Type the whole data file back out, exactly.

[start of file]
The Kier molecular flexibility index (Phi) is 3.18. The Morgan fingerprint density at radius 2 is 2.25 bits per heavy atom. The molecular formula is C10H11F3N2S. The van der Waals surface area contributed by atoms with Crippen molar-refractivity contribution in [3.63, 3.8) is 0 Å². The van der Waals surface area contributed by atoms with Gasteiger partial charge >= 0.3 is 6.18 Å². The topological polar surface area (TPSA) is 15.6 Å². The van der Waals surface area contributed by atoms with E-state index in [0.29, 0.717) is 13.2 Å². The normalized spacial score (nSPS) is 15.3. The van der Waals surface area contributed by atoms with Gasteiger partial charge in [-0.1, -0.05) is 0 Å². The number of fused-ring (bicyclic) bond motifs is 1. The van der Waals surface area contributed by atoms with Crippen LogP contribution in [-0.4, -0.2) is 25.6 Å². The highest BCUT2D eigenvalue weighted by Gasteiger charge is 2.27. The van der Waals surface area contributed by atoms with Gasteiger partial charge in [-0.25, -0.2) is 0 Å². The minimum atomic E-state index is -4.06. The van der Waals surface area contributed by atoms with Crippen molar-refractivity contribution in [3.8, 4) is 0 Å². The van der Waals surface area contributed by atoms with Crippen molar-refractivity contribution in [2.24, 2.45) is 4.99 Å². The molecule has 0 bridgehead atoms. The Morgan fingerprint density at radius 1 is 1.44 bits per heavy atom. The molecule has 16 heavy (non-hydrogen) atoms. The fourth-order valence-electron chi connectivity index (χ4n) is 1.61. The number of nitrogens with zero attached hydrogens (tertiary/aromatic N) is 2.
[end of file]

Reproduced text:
The Kier molecular flexibility index (Phi) is 3.18. The Morgan fingerprint density at radius 2 is 2.25 bits per heavy atom. The molecular formula is C10H11F3N2S. The van der Waals surface area contributed by atoms with Crippen molar-refractivity contribution in [3.63, 3.8) is 0 Å². The van der Waals surface area contributed by atoms with Gasteiger partial charge >= 0.3 is 6.18 Å². The topological polar surface area (TPSA) is 15.6 Å². The van der Waals surface area contributed by atoms with E-state index in [0.29, 0.717) is 13.2 Å². The normalized spacial score (nSPS) is 15.3. The van der Waals surface area contributed by atoms with Gasteiger partial charge in [-0.1, -0.05) is 0 Å². The number of fused-ring (bicyclic) bond motifs is 1. The van der Waals surface area contributed by atoms with Crippen LogP contribution in [-0.4, -0.2) is 25.6 Å². The highest BCUT2D eigenvalue weighted by Gasteiger charge is 2.27. The van der Waals surface area contributed by atoms with Gasteiger partial charge in [-0.25, -0.2) is 0 Å². The minimum atomic E-state index is -4.06. The van der Waals surface area contributed by atoms with Crippen molar-refractivity contribution in [3.8, 4) is 0 Å². The van der Waals surface area contributed by atoms with Crippen molar-refractivity contribution in [2.24, 2.45) is 4.99 Å². The molecule has 0 bridgehead atoms. The Morgan fingerprint density at radius 1 is 1.44 bits per heavy atom. The molecule has 16 heavy (non-hydrogen) atoms. The fourth-order valence-electron chi connectivity index (χ4n) is 1.61. The number of nitrogens with zero attached hydrogens (tertiary/aromatic N) is 2.